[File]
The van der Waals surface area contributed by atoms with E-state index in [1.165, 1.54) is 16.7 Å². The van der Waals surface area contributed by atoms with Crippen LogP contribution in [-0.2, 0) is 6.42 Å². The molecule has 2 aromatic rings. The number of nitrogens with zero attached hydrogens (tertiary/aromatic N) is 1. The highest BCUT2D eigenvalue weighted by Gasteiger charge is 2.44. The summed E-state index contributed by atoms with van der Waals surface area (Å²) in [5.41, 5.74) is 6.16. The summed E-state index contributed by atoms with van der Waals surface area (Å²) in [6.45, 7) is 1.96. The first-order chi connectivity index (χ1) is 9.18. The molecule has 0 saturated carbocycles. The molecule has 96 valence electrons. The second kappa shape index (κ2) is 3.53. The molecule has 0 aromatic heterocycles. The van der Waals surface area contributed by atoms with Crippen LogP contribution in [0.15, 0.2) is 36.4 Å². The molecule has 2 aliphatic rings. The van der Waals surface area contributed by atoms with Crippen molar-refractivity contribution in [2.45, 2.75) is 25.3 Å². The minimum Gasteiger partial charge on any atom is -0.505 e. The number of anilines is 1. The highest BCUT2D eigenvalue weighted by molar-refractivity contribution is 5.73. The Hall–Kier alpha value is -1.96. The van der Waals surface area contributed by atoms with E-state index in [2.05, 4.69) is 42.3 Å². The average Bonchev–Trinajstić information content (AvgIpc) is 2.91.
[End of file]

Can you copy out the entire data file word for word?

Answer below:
The van der Waals surface area contributed by atoms with E-state index in [1.165, 1.54) is 16.7 Å². The van der Waals surface area contributed by atoms with Crippen LogP contribution in [-0.2, 0) is 6.42 Å². The molecule has 2 aromatic rings. The number of nitrogens with zero attached hydrogens (tertiary/aromatic N) is 1. The highest BCUT2D eigenvalue weighted by Gasteiger charge is 2.44. The summed E-state index contributed by atoms with van der Waals surface area (Å²) in [5.41, 5.74) is 6.16. The summed E-state index contributed by atoms with van der Waals surface area (Å²) in [6.45, 7) is 1.96. The first-order chi connectivity index (χ1) is 9.18. The molecule has 0 saturated carbocycles. The molecule has 96 valence electrons. The second kappa shape index (κ2) is 3.53. The molecule has 0 aromatic heterocycles. The van der Waals surface area contributed by atoms with Crippen LogP contribution in [0.15, 0.2) is 36.4 Å². The molecule has 2 aliphatic rings. The van der Waals surface area contributed by atoms with Crippen molar-refractivity contribution in [2.45, 2.75) is 25.3 Å². The minimum Gasteiger partial charge on any atom is -0.505 e. The number of anilines is 1. The highest BCUT2D eigenvalue weighted by molar-refractivity contribution is 5.73. The Hall–Kier alpha value is -1.96. The van der Waals surface area contributed by atoms with E-state index in [2.05, 4.69) is 42.3 Å². The average Bonchev–Trinajstić information content (AvgIpc) is 2.91.